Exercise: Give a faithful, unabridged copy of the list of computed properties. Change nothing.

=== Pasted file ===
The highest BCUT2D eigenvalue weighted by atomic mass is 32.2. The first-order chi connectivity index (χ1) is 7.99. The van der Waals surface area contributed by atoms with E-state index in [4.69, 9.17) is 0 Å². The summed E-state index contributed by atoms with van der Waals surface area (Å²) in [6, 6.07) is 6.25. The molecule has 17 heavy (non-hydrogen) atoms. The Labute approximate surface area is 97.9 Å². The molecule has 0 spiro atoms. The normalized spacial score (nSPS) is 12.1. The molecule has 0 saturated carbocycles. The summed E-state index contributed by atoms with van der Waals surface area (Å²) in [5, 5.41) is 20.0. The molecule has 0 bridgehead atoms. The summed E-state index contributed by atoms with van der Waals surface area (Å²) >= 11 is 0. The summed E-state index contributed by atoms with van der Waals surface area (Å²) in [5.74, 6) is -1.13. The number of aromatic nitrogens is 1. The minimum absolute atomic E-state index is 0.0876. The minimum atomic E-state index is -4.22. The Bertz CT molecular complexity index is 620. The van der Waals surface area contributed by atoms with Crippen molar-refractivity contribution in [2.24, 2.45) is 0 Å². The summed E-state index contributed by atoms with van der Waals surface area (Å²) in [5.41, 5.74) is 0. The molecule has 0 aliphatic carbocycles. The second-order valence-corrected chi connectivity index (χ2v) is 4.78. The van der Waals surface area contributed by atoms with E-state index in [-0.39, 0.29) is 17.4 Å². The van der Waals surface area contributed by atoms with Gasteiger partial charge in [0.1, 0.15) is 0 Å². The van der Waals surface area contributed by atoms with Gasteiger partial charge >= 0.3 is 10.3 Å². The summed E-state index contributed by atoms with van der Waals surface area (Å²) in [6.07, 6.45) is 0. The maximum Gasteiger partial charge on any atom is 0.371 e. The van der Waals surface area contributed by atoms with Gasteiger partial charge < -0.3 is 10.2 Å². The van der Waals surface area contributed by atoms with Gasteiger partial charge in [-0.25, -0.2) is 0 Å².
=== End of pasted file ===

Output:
The highest BCUT2D eigenvalue weighted by atomic mass is 32.2. The first-order chi connectivity index (χ1) is 7.99. The van der Waals surface area contributed by atoms with E-state index in [4.69, 9.17) is 0 Å². The summed E-state index contributed by atoms with van der Waals surface area (Å²) in [6, 6.07) is 6.25. The molecule has 17 heavy (non-hydrogen) atoms. The Labute approximate surface area is 97.9 Å². The molecule has 0 spiro atoms. The normalized spacial score (nSPS) is 12.1. The molecule has 0 saturated carbocycles. The summed E-state index contributed by atoms with van der Waals surface area (Å²) in [5, 5.41) is 20.0. The molecule has 0 bridgehead atoms. The summed E-state index contributed by atoms with van der Waals surface area (Å²) >= 11 is 0. The summed E-state index contributed by atoms with van der Waals surface area (Å²) in [5.74, 6) is -1.13. The number of aromatic nitrogens is 1. The minimum absolute atomic E-state index is 0.0876. The minimum atomic E-state index is -4.22. The Bertz CT molecular complexity index is 620. The van der Waals surface area contributed by atoms with Crippen molar-refractivity contribution in [2.24, 2.45) is 0 Å². The summed E-state index contributed by atoms with van der Waals surface area (Å²) in [5.41, 5.74) is 0. The molecule has 0 aliphatic carbocycles. The second-order valence-corrected chi connectivity index (χ2v) is 4.78. The van der Waals surface area contributed by atoms with E-state index in [-0.39, 0.29) is 17.4 Å². The van der Waals surface area contributed by atoms with Gasteiger partial charge in [0.1, 0.15) is 0 Å². The van der Waals surface area contributed by atoms with Gasteiger partial charge >= 0.3 is 10.3 Å². The summed E-state index contributed by atoms with van der Waals surface area (Å²) in [6.07, 6.45) is 0. The maximum Gasteiger partial charge on any atom is 0.371 e. The van der Waals surface area contributed by atoms with Gasteiger partial charge < -0.3 is 10.2 Å². The van der Waals surface area contributed by atoms with Gasteiger partial charge in [-0.25, -0.2) is 0 Å².